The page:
Agrin Nanoparticles In A Nanofiber Hydrogel-based Drug Delivery System To Reduce Neuromuscular Junction Degradation After Peripheral Nerve Injury
Erica Lee, MS, Chenhu Qiu, BS, Thomas Harris, MD, Nicholas von Guionneau, MD, Zohra Alsami, BS, Matthew Generoso, BS, Yicheng Zhang, BS, Zhicheng Yao, MS, Ahmet Hoke, MD PhD, Hai-Quan Mao, PhD, Sami Tuffaha, MD.
Johns Hopkins University School of Medicine, Baltimore, MD, USA.
PURPOSE: One of the most critical factors contributing to poor outcomes after peripheral nerve injury is the prolonged period of latency prior to reinnervation. Acetylcholine receptors (AChRs) within denervated muscle rapidly destabilize and consequently degrade neuromuscular junctions (NMJs); thereby limiting meaningful functional motor recovery. Agrin, a proteoglycan essential to NMJ formation and AChR aggregation, may have an essential role in preserving NMJ receptivity to reinnervation. This study aimed to (1) encapsulate agrin into biodegradable nanoparticles (NPs) that enable sustained release at target tissue sites and persist throughout the regenerative period; and (2) assess the efficacy of locally delivered agrin NPs in preserving neuromuscular junctions in denervated muscle to thereby improve functional recovery following nerve injury.
METHODS: (1) NP Fabrication: agrin was first complexed with dextran sulfate to create polyelectrolyte complex (PEC) cores, which were then encapsulated in biodegradable amphiphilic block co-polymers to form the NPs. Varying ratios of PEC:polymer were evaluated to maximize loading efficiency and release kinetics. In vitro NP release kinetics were evaluated and mitogenic activity of released agrin was compared to native agrin. (2) The effects of locally-delivered agrin-NPs on denervated muscle were assessed in a rat tibial nerve transection-without-repair model. Lewis-Norway rats were injected with low, medium, or high doses of agrin-NPs incorporated into a nanofiber-hyaluronic acid hydrogel composite (NHC) gel, empty-NPs within NHC, free agrin, or saline. After 6 weeks, animals were sacrificed and the soleus, lateral and medial gastrocnemius muscles were harvested for analysis.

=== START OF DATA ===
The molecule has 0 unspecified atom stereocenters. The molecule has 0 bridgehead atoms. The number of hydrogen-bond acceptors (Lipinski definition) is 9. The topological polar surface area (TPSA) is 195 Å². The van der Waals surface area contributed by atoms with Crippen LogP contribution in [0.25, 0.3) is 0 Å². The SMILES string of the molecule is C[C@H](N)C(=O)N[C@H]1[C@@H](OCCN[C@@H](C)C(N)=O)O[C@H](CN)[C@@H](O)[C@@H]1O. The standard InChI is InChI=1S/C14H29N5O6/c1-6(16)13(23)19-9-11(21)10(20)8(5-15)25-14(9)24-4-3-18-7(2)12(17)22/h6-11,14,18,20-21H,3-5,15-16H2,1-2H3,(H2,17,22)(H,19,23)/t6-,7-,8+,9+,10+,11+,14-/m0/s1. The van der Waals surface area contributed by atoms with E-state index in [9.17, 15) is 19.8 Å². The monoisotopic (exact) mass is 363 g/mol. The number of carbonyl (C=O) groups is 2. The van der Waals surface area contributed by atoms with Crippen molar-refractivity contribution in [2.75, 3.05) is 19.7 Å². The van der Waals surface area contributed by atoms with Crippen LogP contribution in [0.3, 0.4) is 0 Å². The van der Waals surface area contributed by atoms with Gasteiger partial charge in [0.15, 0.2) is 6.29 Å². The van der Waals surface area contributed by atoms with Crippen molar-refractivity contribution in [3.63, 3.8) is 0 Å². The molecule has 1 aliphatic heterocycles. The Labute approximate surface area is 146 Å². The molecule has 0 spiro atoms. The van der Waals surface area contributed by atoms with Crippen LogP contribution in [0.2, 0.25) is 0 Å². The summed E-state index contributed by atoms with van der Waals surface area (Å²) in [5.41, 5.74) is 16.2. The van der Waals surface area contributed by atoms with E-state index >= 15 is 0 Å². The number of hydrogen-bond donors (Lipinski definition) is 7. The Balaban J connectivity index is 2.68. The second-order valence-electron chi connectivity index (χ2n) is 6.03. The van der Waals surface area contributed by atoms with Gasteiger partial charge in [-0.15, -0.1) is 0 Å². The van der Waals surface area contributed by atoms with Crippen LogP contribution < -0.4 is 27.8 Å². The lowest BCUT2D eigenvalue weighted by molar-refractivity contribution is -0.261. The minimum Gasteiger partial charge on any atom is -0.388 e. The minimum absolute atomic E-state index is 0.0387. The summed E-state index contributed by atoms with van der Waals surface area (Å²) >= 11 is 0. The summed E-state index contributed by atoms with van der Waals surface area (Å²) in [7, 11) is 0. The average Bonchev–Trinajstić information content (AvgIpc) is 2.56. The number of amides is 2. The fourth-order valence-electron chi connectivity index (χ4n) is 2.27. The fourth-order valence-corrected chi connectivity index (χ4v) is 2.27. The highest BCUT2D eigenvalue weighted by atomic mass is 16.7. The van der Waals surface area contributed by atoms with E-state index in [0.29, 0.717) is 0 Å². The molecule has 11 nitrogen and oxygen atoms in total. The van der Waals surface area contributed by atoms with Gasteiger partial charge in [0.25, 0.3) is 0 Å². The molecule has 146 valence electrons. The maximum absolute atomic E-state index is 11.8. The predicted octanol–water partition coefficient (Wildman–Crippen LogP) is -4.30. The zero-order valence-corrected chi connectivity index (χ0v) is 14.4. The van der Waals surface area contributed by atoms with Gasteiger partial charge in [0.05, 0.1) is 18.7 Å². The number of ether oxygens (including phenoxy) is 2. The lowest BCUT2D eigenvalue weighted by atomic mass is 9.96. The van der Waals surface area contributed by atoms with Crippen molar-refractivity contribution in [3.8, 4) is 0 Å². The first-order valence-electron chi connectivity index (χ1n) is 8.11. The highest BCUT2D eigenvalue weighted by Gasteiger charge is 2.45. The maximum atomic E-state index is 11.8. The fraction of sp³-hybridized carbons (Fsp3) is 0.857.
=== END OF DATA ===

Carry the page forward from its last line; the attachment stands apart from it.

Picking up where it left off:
RESULTS: (1) Fabrication of uniform NPs with an encapsulation efficiency of 85.6% was achieved. NPs composed of 1:5 PEC:polymer yielded optimal release of agrin. Near-zero-order release of agrin can be achieved for at least 70 days and released agrin exhibits comparable bioactivity to native agrin. (2) Agrin-NP treated animals retained significantly greater NMJ pretzel-like morphology after 6 weeks of denervation compared to free agrin and empty-NP groups with optimal benefit achieved by the medium dose (35.0% vs 23.1% free agrin, 35.0% vs 7.1% empty-NP; p<0.0001). Furthermore, both medium and high dose Agrin-NP treated animals demonstrated significantly lower NMJ plaque-like morphology than free agrin treated animals (p<0.0001). NMJ morphology of medium dose Agrin-NP treated animals were not significantly different than sham animals, suggesting optimal benefit was achieved at the medium dose. All Agrin-NP treated animals retained greater agrin levels in the soleus muscle as compared to free agrin-treated animals and endogenous agrin levels in sham animals at 6 weeks (p<0.001). Agrin levels were undetectable in serum at all Agrin-NP doses. No significant differences were seen in myofibril cross-sectional area between Agrin-NP, free agrin, and empty-NP groups. No foreign body response was detected in empty-NP or Agrin-NP treated animals.
CONCLUSION: Encapsulation of bioactive agrin with sustained release for over 70 days was achieved. Agrin-NP treatment in vivo limits neuromuscular junction degradation during denervation and thereby has potential as a therapeutic target to improve motor functional recovery.
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